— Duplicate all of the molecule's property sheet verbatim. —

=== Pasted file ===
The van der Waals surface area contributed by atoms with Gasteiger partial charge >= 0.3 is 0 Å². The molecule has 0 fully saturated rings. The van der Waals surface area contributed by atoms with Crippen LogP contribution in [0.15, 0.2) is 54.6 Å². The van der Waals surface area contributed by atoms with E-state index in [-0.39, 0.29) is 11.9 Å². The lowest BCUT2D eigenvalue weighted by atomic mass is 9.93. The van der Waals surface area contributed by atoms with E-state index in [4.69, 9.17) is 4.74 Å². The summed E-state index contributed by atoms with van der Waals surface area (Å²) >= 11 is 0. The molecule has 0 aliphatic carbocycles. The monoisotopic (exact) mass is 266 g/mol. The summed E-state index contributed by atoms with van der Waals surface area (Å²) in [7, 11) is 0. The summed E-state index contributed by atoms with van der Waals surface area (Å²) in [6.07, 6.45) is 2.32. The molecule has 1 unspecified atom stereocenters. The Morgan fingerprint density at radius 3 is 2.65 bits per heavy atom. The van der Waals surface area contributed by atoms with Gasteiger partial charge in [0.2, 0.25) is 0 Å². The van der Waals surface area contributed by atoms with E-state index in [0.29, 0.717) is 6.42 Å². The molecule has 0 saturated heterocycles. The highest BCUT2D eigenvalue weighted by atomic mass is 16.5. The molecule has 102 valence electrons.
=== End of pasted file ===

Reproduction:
The van der Waals surface area contributed by atoms with Gasteiger partial charge >= 0.3 is 0 Å². The molecule has 0 fully saturated rings. The van der Waals surface area contributed by atoms with Crippen LogP contribution in [0.15, 0.2) is 54.6 Å². The van der Waals surface area contributed by atoms with E-state index in [-0.39, 0.29) is 11.9 Å². The lowest BCUT2D eigenvalue weighted by atomic mass is 9.93. The van der Waals surface area contributed by atoms with E-state index in [4.69, 9.17) is 4.74 Å². The summed E-state index contributed by atoms with van der Waals surface area (Å²) >= 11 is 0. The molecule has 0 aliphatic carbocycles. The monoisotopic (exact) mass is 266 g/mol. The summed E-state index contributed by atoms with van der Waals surface area (Å²) in [7, 11) is 0. The summed E-state index contributed by atoms with van der Waals surface area (Å²) in [6.07, 6.45) is 2.32. The molecule has 1 unspecified atom stereocenters. The Morgan fingerprint density at radius 3 is 2.65 bits per heavy atom. The van der Waals surface area contributed by atoms with Gasteiger partial charge in [0.2, 0.25) is 0 Å². The van der Waals surface area contributed by atoms with E-state index in [0.29, 0.717) is 6.42 Å². The molecule has 0 saturated heterocycles. The highest BCUT2D eigenvalue weighted by atomic mass is 16.5. The molecule has 102 valence electrons.